When looking at the current state of intermodal volumes, a few quick themes jump out, observed Larry Gross, president of Gross Transportation Consulting at the last month’s RailTrends conference in New York hosted by Progressive Railroading and independent railroad analyst Tony Hatch.
One theme highlighted by Gross was the ongoing decline in domestic volume going back to March, which he said, when looking back at calendar year 2022, will be viewed as the real Peak Season month for intermodal, in terms of the highest level of intermodal activity for the year.
“We are seeing a pretty steady decline in intermodal domestic volume, this is not a capacity issue anymore,” he said. “This is a market demand issue that we are seeing right now.”
While there is an ongoing domestic intermodal decline, Gross explained that IPI (inland point intermodal), or international volume had a huge drop around this time last year, “when the ocean carriers turned off their business and then…turned it back on when they got to February and March,” because there was enough volume and improvement to allow the equipment to start venturing inland again.
That situation, he said, will lead to some significant year-over-year volume improvements, for the fourth quarter, with the caveat that those numbers are much more about what happened last year as opposed to what is happening now.
At the moment, Gross said that the only real area of intermodal growth is in the domestic private container arena, for companies like J.B. Hunt, and Schneider National, among others, more so than railroad domestic containers, which he said is largely offsetting the growth being seen on the domestic private container side.
“There is very little growth year-to-date, in terms of total domestic [volume],” he said. “It is up only a fraction of a point. So, all of this growth we are seeing among the publicly-traded intermodal carriers, is really, it appears to me, a market share shift that is occurring, and we are not growing the size of the volume, at least not this year.”
Looking at intermodal import and export activity, Gross said roughly 60% of what happens on an intermodal basis in North America is directly driven by import and export volume, with a longstanding intermodal theme being a huge gap between the export volumes coming out of North America and the import volumes that are arriving.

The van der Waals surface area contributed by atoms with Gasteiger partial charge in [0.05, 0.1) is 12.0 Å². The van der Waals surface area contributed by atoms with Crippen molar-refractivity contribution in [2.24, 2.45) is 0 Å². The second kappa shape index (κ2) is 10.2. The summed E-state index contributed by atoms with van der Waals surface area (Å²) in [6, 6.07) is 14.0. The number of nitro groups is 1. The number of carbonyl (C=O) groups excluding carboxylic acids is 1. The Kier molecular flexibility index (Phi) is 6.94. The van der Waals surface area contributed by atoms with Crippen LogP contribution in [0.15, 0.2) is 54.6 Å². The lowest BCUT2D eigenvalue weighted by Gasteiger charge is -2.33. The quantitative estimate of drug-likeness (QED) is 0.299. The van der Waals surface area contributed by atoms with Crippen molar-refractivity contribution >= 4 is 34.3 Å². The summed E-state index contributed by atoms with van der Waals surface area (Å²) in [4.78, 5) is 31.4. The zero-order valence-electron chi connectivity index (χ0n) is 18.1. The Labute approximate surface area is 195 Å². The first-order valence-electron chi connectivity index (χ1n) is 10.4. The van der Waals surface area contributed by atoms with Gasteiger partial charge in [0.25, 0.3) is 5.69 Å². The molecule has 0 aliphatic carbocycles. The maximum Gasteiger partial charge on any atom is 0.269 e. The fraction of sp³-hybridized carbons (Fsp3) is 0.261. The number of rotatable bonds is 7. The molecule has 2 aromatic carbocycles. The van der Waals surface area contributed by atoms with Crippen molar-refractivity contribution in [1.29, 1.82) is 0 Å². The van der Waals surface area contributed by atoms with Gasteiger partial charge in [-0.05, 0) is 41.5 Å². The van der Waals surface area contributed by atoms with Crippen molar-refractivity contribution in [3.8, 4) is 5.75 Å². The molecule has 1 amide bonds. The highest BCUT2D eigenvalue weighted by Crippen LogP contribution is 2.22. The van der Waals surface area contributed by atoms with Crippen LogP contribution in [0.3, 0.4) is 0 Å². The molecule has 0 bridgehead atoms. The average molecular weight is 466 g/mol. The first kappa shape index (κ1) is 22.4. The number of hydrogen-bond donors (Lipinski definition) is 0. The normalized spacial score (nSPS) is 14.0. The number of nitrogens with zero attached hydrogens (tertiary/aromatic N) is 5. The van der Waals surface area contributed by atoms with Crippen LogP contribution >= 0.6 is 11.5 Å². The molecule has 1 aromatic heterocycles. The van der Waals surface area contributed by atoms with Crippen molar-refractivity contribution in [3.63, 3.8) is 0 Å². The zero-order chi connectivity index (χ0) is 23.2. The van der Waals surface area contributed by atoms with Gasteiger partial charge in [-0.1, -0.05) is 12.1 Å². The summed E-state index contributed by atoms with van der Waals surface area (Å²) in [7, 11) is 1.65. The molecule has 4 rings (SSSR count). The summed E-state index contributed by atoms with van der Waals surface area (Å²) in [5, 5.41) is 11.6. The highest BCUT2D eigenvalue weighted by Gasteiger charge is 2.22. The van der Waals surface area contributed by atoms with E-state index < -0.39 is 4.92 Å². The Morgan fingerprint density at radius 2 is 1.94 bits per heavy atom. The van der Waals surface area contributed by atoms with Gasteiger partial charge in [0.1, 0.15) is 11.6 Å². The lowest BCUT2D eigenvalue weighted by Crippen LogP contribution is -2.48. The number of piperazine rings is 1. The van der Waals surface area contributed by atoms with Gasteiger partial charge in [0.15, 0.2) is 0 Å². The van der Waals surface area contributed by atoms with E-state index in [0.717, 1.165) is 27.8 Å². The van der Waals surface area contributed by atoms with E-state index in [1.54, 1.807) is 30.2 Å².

“That does not even speak to the quality of the freight, because the stuff that is moving out in exports is of much lower value than what is coming in,” he said. “So, we have a very significant imbalance. Volume on the import side has been holding steady at this point. That is masking some big changes that are occurring, because the West Coast volume is quite a bit down year-over-year, whereas the East Coast volume is holding steady and stronger than prior years. There is a big West-to-East migration. That is a long-term trend that has been exaggerated most recently by the congestion that has occurred on the West Coast. And now what’s keeping it going is the threat of a labor disruption on the part of the longshore workers on the West Coast, so shippers are preemptively trying to work around that congestion.”
That is a good thing for freight railroad carriers on the East Coast, he noted, but added that the intermodal volume share that comes off of the East Coast is considerably lower than the volume that comes in off the West Coast. And from, a global industry standpoint, he said the West-to-East migration is not necessarily a good thing.
On a more positive note, Gross said that the participation of intermodal in import volumes coming in is starting to rebound.
“We saw that huge drop late last year and early this year, and that has started to reverse,” he said. “The ratio of import TEU versus the railroad intermodal TEU is starting to recover. It is not back up to where it was…but we are seeing a bit of a recovery there.”
Looking at the intermodal market collectively, Gross laid out myriad major themes, including:
- demand for freight is cooling, particularly in domestic markets, with imports lagging the trend but not for long;
- the move from goods to services is well underway, with freight to be weaker than overall GDP numbers would indicate;
- the lack of a true 2022 Peak Season;
- high inventory levels, in many cases of the wrong goods, continue to clog every step of the supply chain;
- a 2023 recession now seems more likely than not;
- ship backlogs are shrinking fast;
- ocean carrier demand for IPI/international has normalized;
- the system will begin to get some congestion/capacity relief in late Q4 or Q1; and
- empty containers are clogging terminals